FutureBeacon.com



My Day In Court

by

William Phillips



      I got a letter summoning me to “The Hall of Justice”; there was no way to get out of it. Then I spent days preparing for this very important civic duty. I looked up maps and pictures on the computer. I practiced saying court type phrases like, Your Honor, if I may approach the bench, with all due respect and if it may please the court. I knew it was important to talk this way after watching Perry Mason.

      The summons suggested that I be there at 7:45 because court started at 8:00. It warned, that it took half an hour to get through screening. I think they meant clear customs.

      On the appointed day, I started downtown stopping for twenty minutes on Lake Ave. for construction. After that delay, the trip was just as I had planned. The parking garage no problem, I got a good place to park and walked towards, "The Hall of Justice".

      That was the last I saw of sanity. Leaving the parking garage, I entered into a large atrium. The space had plenty of doors going outside but apparently no other place to go inside. I immediately went into survival mode. Stay calm and follow the crowd, just pretend you know where you are going. Using my intuitive skill at observation, I noticed people disappearing to the right of me. They were going through a small door that turned out to be an elevator. With confidence, I stepped through the door and found myself in this box with another person. At this time, I realized I had no idea where I was going. Then I said, in a calm voice, “I hope somebody knows what button to press”. The only other person with me asked where I was going; I said “Jury duty”. She spoke confidently that it was on the second floor. Then she pressed the two button. The box creaked and seemed to be moving. A light lite up with the number two, the door opened. We were at floor one, the atrium. She pressed two again the box moved with the same uncertainty as the last time the light announced two, the door opened and we were on the first floor. A new passenger got on board, pressed the two button, the box complained the doors opened, it was two. I guess the button recognized his authority and the doors had opened as planned.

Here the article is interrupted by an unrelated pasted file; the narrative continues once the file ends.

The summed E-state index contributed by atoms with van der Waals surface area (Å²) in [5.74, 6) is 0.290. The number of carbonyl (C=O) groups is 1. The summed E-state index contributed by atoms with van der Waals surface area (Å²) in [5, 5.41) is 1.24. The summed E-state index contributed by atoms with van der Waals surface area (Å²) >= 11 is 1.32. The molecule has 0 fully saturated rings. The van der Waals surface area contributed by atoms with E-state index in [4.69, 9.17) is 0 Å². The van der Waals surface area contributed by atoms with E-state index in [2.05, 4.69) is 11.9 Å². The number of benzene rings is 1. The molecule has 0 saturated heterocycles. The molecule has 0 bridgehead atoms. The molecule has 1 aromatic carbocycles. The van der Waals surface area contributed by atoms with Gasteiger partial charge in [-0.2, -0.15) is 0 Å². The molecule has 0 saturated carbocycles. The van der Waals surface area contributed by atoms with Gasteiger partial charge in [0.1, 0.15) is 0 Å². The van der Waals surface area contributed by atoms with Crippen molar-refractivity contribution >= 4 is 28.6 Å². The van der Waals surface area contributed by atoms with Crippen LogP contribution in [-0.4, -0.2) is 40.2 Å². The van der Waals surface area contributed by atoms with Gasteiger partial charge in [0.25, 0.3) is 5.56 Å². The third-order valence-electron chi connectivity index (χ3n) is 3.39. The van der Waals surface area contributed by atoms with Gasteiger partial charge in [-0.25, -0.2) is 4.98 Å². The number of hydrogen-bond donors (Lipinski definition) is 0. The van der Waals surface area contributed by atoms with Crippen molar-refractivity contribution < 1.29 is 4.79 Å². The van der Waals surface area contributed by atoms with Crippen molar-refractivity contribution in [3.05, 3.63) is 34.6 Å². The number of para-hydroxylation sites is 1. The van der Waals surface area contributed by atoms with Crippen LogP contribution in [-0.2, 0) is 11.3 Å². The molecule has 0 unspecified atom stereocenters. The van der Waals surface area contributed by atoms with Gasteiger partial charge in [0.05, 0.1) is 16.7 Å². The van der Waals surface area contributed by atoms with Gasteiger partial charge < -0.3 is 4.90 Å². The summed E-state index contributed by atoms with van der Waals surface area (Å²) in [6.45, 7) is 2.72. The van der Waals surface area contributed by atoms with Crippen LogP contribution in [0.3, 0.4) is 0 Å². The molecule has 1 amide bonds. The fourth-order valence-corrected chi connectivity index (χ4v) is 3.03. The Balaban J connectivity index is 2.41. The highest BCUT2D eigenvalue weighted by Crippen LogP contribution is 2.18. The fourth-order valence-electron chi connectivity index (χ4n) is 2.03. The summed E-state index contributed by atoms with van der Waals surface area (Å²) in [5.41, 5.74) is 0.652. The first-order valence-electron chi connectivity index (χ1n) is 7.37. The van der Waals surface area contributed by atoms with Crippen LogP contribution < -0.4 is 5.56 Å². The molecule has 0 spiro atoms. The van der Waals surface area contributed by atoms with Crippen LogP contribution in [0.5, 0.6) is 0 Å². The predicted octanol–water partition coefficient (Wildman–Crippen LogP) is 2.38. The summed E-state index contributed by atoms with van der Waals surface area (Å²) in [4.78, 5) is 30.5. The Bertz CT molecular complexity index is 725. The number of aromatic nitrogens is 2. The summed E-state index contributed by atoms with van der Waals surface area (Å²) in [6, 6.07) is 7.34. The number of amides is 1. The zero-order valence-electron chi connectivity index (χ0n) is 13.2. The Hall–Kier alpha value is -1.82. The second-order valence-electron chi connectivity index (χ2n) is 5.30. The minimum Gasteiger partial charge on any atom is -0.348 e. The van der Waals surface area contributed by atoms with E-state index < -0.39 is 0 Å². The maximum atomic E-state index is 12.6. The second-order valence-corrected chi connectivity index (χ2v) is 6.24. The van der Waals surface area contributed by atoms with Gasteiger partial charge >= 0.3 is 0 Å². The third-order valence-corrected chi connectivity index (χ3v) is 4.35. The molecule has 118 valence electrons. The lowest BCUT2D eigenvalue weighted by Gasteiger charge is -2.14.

I stepped out of the elevator, turned a corner and I was at the end of the longest line ever. In front of me was a long room with a line that went down it, doubled back, turned and went to a door. Past the door was the security checkpoint. The line was moving slowly. I looked around, what I saw were the worst dressed people I have ever seen all in one place. Getting people off the street does not mean the entire street, the whole length. That is where they appeared to come from. My next thought was, “this is court, and how can anybody dress like this in front of a judge”? Don’t they know how to dress before a judge? The saying used to be there are three occasions that require dressing up and court is one of them. The other two are weddings and funerals.

      It was after some brief conversations with those around me that a young man spoke to me, telling me I wasn’t dressed right and that I would be picked first. The woman next to me said I should take off my tie and put it in my pocket. I realized then I was the one who was dressed wrong. I was the only person among several hundred who was in a suit and tie. I was confused; I never thought I would ever have to dress like a homeless person. Is this the way it is in a city? Have times changed so much that sloppiness is the excepted norm? This is court, where is the respect for the court, the judge, a governmental building? This was all new, a real shock to me. This wasn’t the world I had grown up in. The rules had changed.

      When I reached security, I could see it was like the security in an airport. I had to put anything I was carrying through a machine, take off my belt, remove my watch and empty my pockets. On one side of my jacket were the usual keys, change, and wallet. The other side contained dog biscuits that I put on a tray to be x-rayed. They weren’t taking chances, those biscuits could be a powerful explosive meant to destroy the justice system of the county or even bring it down. I passed through the magic arch without incident hoping my fillings would not set it off. Then I was free. At that point, my pants were falling down as I struggled to save my dignity I was blocking traffic and told to go to a table to recover my belongings.